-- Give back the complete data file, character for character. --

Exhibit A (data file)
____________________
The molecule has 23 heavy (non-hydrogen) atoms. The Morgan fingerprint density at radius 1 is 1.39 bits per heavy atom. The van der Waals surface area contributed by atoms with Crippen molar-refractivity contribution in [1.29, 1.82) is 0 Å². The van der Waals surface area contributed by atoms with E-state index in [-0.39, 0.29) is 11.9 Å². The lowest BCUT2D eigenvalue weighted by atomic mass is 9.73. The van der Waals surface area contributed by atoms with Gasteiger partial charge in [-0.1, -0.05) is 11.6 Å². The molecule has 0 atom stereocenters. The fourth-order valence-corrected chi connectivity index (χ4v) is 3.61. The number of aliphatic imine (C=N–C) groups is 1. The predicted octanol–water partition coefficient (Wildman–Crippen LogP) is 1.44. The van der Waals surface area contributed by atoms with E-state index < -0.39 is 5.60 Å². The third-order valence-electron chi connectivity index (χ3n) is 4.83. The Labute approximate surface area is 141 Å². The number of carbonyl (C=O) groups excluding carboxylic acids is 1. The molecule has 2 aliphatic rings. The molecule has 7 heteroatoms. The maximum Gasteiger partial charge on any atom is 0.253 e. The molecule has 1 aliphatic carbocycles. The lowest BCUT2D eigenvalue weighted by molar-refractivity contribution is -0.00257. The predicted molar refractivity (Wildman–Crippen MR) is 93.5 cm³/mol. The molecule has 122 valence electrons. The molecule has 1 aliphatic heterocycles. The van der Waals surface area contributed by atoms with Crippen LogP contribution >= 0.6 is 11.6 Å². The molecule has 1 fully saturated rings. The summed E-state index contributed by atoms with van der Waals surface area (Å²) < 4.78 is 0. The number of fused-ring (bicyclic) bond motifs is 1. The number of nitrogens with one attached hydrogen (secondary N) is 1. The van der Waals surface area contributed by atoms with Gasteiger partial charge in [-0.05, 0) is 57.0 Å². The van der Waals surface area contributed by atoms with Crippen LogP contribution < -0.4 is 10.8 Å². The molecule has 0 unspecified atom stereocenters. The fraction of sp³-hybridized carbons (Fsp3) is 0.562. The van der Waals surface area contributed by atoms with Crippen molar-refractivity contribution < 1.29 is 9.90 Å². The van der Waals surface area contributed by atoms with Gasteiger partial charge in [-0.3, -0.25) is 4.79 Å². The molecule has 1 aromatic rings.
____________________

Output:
The molecule has 23 heavy (non-hydrogen) atoms. The Morgan fingerprint density at radius 1 is 1.39 bits per heavy atom. The van der Waals surface area contributed by atoms with Crippen molar-refractivity contribution in [1.29, 1.82) is 0 Å². The van der Waals surface area contributed by atoms with E-state index in [-0.39, 0.29) is 11.9 Å². The lowest BCUT2D eigenvalue weighted by atomic mass is 9.73. The van der Waals surface area contributed by atoms with Gasteiger partial charge in [-0.1, -0.05) is 11.6 Å². The molecule has 0 atom stereocenters. The fourth-order valence-corrected chi connectivity index (χ4v) is 3.61. The number of aliphatic imine (C=N–C) groups is 1. The predicted octanol–water partition coefficient (Wildman–Crippen LogP) is 1.44. The van der Waals surface area contributed by atoms with E-state index < -0.39 is 5.60 Å². The third-order valence-electron chi connectivity index (χ3n) is 4.83. The Labute approximate surface area is 141 Å². The number of carbonyl (C=O) groups excluding carboxylic acids is 1. The molecule has 2 aliphatic rings. The molecule has 7 heteroatoms. The maximum Gasteiger partial charge on any atom is 0.253 e. The molecule has 1 aliphatic carbocycles. The lowest BCUT2D eigenvalue weighted by molar-refractivity contribution is -0.00257. The predicted molar refractivity (Wildman–Crippen MR) is 93.5 cm³/mol. The molecule has 122 valence electrons. The molecule has 1 aliphatic heterocycles. The van der Waals surface area contributed by atoms with Crippen LogP contribution >= 0.6 is 11.6 Å². The molecule has 1 fully saturated rings. The summed E-state index contributed by atoms with van der Waals surface area (Å²) < 4.78 is 0. The number of fused-ring (bicyclic) bond motifs is 1. The number of nitrogens with one attached hydrogen (secondary N) is 1. The van der Waals surface area contributed by atoms with Gasteiger partial charge in [-0.05, 0) is 57.0 Å². The van der Waals surface area contributed by atoms with Crippen LogP contribution < -0.4 is 10.8 Å². The molecule has 0 unspecified atom stereocenters. The fraction of sp³-hybridized carbons (Fsp3) is 0.562. The van der Waals surface area contributed by atoms with Crippen molar-refractivity contribution < 1.29 is 9.90 Å². The van der Waals surface area contributed by atoms with Gasteiger partial charge in [-0.3, -0.25) is 4.79 Å². The molecule has 1 aromatic rings.